Presentation on theme: "LEGO Self-Assembly Activity Self-Assembly- How Nature Builds. How is a virus or a sea-shell built? Self-Assembly is a process by which materials build."— Presentation transcript:
LEGO Self-Assembly Activity Self-Assembly- How Nature Builds. How is a virus or a sea-shell built? Self-Assembly is a process by which materials build themselves. This is how biology builds its own structures and materials (viruses, cells, bone, etc.). The principles of self-assembly also explain how specific binding events occur in nature: how a virus binds to a cell or how a drug finds its target. They also help scientists think about a new era in materials science (“nanomaterials”) in which scientists and engineers aim at designing materials that build themselves. This will lead to many interesting applications in computing, drug delivery and tissue engineering to name just a few areas. Self-Assembled Materials. Upper Left: Carbon Nanotubes. Upper Middle: Diatom made of silica. Right: A Calcite Sea Shell. Lower Left, Spider Silk. Lower Middle: A computer model of a protein. Self Assembly Learning Activity. Within this activity, students design a self assembling model. Several parts (2,3,4 or more) are designed to come together in a specific way (like puzzle pieces). On each of the pieces, magnets or Velcro strips are attached with glue or tape such that the pieces fit together with a “strong bond”. The trick is to make the way the pieces fit together unique so that they can only come together in the correct way. The pieces are then put in a box and shaken. If designed properly (and the pieces don’t break apart), your model will self-assemble or build itself! (see next page for detailed instructions) Underlying Principles of Self-Assembly: 1. Shakiness. On the nanometer scale everything is shaking and bumping around very quickly. This is due to thermal energy. The higher the temperature, the more bumping and shaking! Within the activity, the vigor of the shaking is like the temperature. The harder you shake the box, the higher the “temperature”. You have to find the right “temperature” to make your model assemble. 2. Stickiness. On the nanometer scale molecules stick together through intermolecular bonds. Within this exercise, magnets and Velcro are used to model these sticky interactions. But if everything sticks, how do the specific structures self assemble instead of random globs? Nature uses a clever trick to solve this problem: A. Multiple Weak Bonds. Instead of one very strong bond sticking pieces together, nature uses several weak bonds used together. When the pieces fit properly, all of these bonds work together like many hands joining at the same time. If only one does, it is not strong enough to stay together with all of the shaking. This is like a error correction mechanism. B. Geometrical Compatibility (lock and key, or puzzle pieces). The pieces fit together like puzzle pieces such that the multiple weak bonds only come together when the pieces fit in the right way. Jeff Grangnolati Emily Wilde & Feifei Xue Philip Howard & Kyle Higgins Another link of interest: Univeristy of Wisconsin Nanoscience for K12 Including 60 page booklet on LEGO activities for nanoscience.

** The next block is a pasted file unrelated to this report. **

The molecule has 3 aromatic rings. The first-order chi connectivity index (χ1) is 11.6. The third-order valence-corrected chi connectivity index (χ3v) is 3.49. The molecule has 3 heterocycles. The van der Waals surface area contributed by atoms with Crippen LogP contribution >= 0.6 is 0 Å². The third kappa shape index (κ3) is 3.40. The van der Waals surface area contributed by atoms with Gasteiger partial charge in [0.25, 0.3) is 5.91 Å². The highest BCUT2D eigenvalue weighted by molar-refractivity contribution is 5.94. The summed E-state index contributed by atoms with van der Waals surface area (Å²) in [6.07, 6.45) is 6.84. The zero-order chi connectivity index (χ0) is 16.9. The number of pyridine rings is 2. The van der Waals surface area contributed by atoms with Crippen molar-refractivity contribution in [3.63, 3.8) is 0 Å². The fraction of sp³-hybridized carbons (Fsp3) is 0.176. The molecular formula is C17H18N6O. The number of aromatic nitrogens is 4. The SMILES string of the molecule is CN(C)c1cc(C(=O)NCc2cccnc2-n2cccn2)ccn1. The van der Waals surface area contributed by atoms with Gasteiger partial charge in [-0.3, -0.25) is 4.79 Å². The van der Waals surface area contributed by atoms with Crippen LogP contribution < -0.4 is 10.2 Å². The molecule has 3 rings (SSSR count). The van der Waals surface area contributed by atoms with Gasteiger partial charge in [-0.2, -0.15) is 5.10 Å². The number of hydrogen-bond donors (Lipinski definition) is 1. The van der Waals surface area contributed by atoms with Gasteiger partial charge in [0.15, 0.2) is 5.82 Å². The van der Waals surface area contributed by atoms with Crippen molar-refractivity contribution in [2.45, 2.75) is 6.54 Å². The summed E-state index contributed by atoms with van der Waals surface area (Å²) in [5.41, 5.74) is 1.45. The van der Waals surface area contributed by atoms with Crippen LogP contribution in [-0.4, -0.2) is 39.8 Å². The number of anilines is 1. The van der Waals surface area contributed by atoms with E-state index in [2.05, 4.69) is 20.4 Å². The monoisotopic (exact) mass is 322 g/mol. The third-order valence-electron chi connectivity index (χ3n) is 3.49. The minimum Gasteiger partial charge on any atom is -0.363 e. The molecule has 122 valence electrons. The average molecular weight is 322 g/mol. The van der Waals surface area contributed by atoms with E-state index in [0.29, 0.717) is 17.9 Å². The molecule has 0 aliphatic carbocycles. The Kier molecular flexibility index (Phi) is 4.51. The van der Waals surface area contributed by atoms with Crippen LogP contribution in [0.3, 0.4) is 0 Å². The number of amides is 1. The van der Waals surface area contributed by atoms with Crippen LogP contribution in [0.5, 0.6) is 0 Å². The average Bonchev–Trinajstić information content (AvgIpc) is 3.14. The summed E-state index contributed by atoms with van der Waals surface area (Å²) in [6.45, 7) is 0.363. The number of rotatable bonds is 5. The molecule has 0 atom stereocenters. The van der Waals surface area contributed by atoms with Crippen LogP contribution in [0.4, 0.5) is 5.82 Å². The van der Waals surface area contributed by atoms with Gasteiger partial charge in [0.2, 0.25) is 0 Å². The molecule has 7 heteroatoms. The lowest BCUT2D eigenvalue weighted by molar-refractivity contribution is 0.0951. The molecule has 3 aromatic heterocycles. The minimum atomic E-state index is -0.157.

Glue Lego Pieces together 1. Select Reaction Chamber 2. Place pieces in the chamber 3. Shake, shake, shake 4. Success!! Building a Self-Assembling Model: Model Design: Before gluing or taping anything together, original model ideas should be designed on paper. Draw out plans for your model and work out the logic of your bonding schemes. You could even cut out pieces of paper with shape and bonds represented to see if the pieces fit and bond the way you intended (and to make sure that pieces you don’t want to bond strongly won’t). A lot of mistakes and false starts can be prevented at this stage. Try to use clever combinations of bonds (multiple weak bonds) and the lock and key strategy to allow several pieces to come together in a unique predetermined way. Model Construction: The next step is to glue or tape your magnets onto your LEGO pieces. One of the most crucial design considerations of a successful model is that it doesn’t break under shaking. Superglue works pretty well but is not perfect. The best solution is good design. Try to prevent undesired bonds from occurring so you don’t have to shake so hard that things break. In many cases however, you will not be able to completely eliminate undesired (non-specific) binding. Reaction Chamber: For the simplest self-assembling models you should use “2D” shaking in which the pieces simply slide around on the bottom surface of a box. The pieces are placed in the box (separated and randomly arranged), the box is placed on a desk or the floor and slid back and forth in random directions. Choose a box with flat walls the intersect at right angles with the bottom surface so that the pieces will bounce off the walls without flipping over. Adjust your “temperature” to break undesired bonding. That is, shake more or harder if pieces that aren’t supposed to come together stick. If you model is well designed, any such undesired bonds will be relatively weak. It may take several times for your model to work. That’s fine. If it works 1 out of 5 times, you’ve made a pretty good model (you may have to shake for 30s or 1min). If you are ambitious you can try 3D shaking (closing the box and shaking the pieces within the whole volume of the box. This will take longer and require that the pieces can take a beating without losing magnets or breaking. Have fun! Hints and other ideas: Use Velcro and magnets in clever combinations to create more unique bonds. Use other materials besides LEGO: cardboard, tinker toys, Styrofoam balls etc... Try to model protein folding. Use rubber tubing, a strip of cloth or duct tape (folded to embed magnets), design the interactions such that when the strip is shaken, it folds into a predetermined shape (challenging!!). If pieces are bonding too strongly with the magnets, place pieces of tape on the magnets’ surface to adjust the force (by separating the magnets). Model Example 1. Model Example 2. Magnet Primer: Every magnet has two sides : a north and a south. North attracts South, South attracts North, North repels North, South repels South. There is a true north and south end but you don’t need to worry about this. Simply choose one side of one magnet as your reference (call it North). You can then determine the “sign” of each magnet’s end by checking it against the reference. NS Magnet Disk You can keep the box open to watch the process if you wish.